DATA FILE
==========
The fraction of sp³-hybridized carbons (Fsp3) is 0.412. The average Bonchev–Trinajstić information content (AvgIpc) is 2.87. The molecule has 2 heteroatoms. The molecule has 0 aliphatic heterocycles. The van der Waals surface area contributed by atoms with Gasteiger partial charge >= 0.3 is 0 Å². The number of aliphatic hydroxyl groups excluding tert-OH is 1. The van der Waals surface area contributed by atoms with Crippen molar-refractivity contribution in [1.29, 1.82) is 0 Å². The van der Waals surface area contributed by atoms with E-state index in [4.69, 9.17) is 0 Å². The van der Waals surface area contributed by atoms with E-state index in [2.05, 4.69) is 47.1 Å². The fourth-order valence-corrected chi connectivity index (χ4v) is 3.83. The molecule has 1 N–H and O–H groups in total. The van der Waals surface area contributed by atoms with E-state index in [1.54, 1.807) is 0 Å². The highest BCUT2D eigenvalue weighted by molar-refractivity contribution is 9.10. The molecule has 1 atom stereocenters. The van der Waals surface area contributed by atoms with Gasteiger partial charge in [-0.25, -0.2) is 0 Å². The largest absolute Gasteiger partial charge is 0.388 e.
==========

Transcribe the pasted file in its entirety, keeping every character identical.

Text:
The fraction of sp³-hybridized carbons (Fsp3) is 0.412. The average Bonchev–Trinajstić information content (AvgIpc) is 2.87. The molecule has 2 heteroatoms. The molecule has 0 aliphatic heterocycles. The van der Waals surface area contributed by atoms with Gasteiger partial charge >= 0.3 is 0 Å². The number of aliphatic hydroxyl groups excluding tert-OH is 1. The van der Waals surface area contributed by atoms with Crippen molar-refractivity contribution in [1.29, 1.82) is 0 Å². The van der Waals surface area contributed by atoms with E-state index in [4.69, 9.17) is 0 Å². The van der Waals surface area contributed by atoms with E-state index in [2.05, 4.69) is 47.1 Å². The fourth-order valence-corrected chi connectivity index (χ4v) is 3.83. The molecule has 1 N–H and O–H groups in total. The van der Waals surface area contributed by atoms with E-state index in [1.54, 1.807) is 0 Å². The highest BCUT2D eigenvalue weighted by molar-refractivity contribution is 9.10. The molecule has 1 atom stereocenters. The van der Waals surface area contributed by atoms with Gasteiger partial charge in [-0.25, -0.2) is 0 Å². The largest absolute Gasteiger partial charge is 0.388 e.